What’s the best way to integrate and optimize high concentrations of distributed energy resources and respond to grid events rapidly? Researchers at the National Renewable Energy Lab (NREL) believe that the answer lies in energy systems that can make decisions and respond to events without human intervention—an autonomous microgrid, supported by machine learning.
In order to address the challenge of controlling the hundreds of millions of distributed resources forecasted to come online in the next few decades, NREL is developing a self-operating power system designed to convey energy and manage the control of distributed energy resources using advanced machine learning and simulation.
According to Ben Kroposki, center director for NREL’s power systems engineering, the self-operating power system will rely on a cellular organizational structure and “layered hierarchical distributed controls” with blocks that can self-optimize when islanded and participate in grid processes when connected.
Kroposki and his team are working on a simulation, expected to be ready next year, which will cover an area about the size of San Francisco—up to 10 million loads—in which solar pv resources, electric vehicles, and energy storage technologies operate synchronously. The team is also working with Holy Cross Energy, a cooperative utility in Aspen, CO, to develop a housing community powered by autonomous energy grids.
Today an increasing number of energy industry professionals assert that AI is helping power providers optimize efficiency, enabling them to provide better service and cheaper prices to customers. Furthermore, an article published this week by GreenTech Media indicates that AI is making clean energy more attractive for investors by utilizing predictive analytics and real-time insights to optimize operations, offer better returns, and reduce investment risk.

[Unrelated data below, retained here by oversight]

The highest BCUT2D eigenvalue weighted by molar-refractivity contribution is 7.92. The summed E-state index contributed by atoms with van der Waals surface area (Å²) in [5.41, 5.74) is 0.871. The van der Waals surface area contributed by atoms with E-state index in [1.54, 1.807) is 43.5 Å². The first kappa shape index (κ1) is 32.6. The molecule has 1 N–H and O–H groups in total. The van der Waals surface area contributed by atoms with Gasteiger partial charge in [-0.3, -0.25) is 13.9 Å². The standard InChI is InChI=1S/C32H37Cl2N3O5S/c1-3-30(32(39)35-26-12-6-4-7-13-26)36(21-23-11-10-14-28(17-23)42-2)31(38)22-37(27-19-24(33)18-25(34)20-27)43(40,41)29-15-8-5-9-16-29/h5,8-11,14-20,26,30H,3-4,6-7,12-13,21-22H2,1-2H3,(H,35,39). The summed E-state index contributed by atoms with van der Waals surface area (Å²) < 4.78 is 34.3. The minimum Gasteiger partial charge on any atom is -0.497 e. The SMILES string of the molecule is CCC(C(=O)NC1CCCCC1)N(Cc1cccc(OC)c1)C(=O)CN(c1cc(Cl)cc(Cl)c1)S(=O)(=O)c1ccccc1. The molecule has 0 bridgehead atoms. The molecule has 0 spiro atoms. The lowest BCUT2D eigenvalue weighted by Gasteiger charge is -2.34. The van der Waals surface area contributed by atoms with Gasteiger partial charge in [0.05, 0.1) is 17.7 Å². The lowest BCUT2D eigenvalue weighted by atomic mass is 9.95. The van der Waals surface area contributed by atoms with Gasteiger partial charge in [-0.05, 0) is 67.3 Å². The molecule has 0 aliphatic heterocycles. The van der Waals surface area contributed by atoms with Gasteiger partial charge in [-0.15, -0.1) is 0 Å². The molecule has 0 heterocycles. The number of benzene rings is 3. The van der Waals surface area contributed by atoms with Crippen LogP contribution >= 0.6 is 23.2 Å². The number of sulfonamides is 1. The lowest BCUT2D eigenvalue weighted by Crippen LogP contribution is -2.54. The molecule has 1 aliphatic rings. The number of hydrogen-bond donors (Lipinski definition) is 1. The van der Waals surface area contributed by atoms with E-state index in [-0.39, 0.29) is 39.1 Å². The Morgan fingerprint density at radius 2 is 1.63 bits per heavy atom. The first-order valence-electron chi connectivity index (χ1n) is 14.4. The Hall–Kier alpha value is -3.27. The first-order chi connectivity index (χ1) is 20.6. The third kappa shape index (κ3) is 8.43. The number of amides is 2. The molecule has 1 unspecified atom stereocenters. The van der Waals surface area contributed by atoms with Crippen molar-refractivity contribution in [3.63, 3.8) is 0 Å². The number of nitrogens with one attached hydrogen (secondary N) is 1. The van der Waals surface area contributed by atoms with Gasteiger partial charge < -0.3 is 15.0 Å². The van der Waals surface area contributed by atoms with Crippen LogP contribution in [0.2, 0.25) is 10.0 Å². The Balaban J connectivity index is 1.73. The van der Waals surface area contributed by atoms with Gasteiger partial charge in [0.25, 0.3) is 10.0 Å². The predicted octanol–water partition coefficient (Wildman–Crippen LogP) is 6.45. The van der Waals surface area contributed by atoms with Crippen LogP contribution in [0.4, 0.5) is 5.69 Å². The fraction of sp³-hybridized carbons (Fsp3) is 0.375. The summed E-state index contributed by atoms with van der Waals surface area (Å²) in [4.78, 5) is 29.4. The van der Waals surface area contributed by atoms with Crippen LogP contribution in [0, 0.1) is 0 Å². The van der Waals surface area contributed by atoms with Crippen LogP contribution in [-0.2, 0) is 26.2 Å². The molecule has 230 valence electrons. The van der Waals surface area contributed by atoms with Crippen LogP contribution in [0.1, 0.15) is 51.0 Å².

What are your impressions? Could AI and machine learning catalyze the microgrid industry and help accelerate the transition to clean energy?
Join cutting-edge discussions such as the this one at the 7th annual HOMER International Microgrid Conference, taking place in Cambridge MA, October 7-8. Enjoy dynamic presentations on distributed generation for C&I customers, resilience, energy access, and microgrids for remote locations and enrich your professional repertoire by participating in optional training sessions, a tour of an advanced microgrid, and hands-on engineering and economic modeling exercises.
The Latest Technology Developments for Microgrids, Monday October 7th
Paul Dailey, Outback Power, Modular Expandable Microgrids
Pablo Munoz, Studer, DC and AC Coupling Comparative for Mini Grid Application
Paul Pauze, Innovus, Case Study: Northern Remote Community Microgrid Powered by Innovus’ Converter Controls Variable Speed Generation with Renewables
Join us at the Virtual 8th Annual HOMER International Microgrid Conference, October 12-16, 2020.
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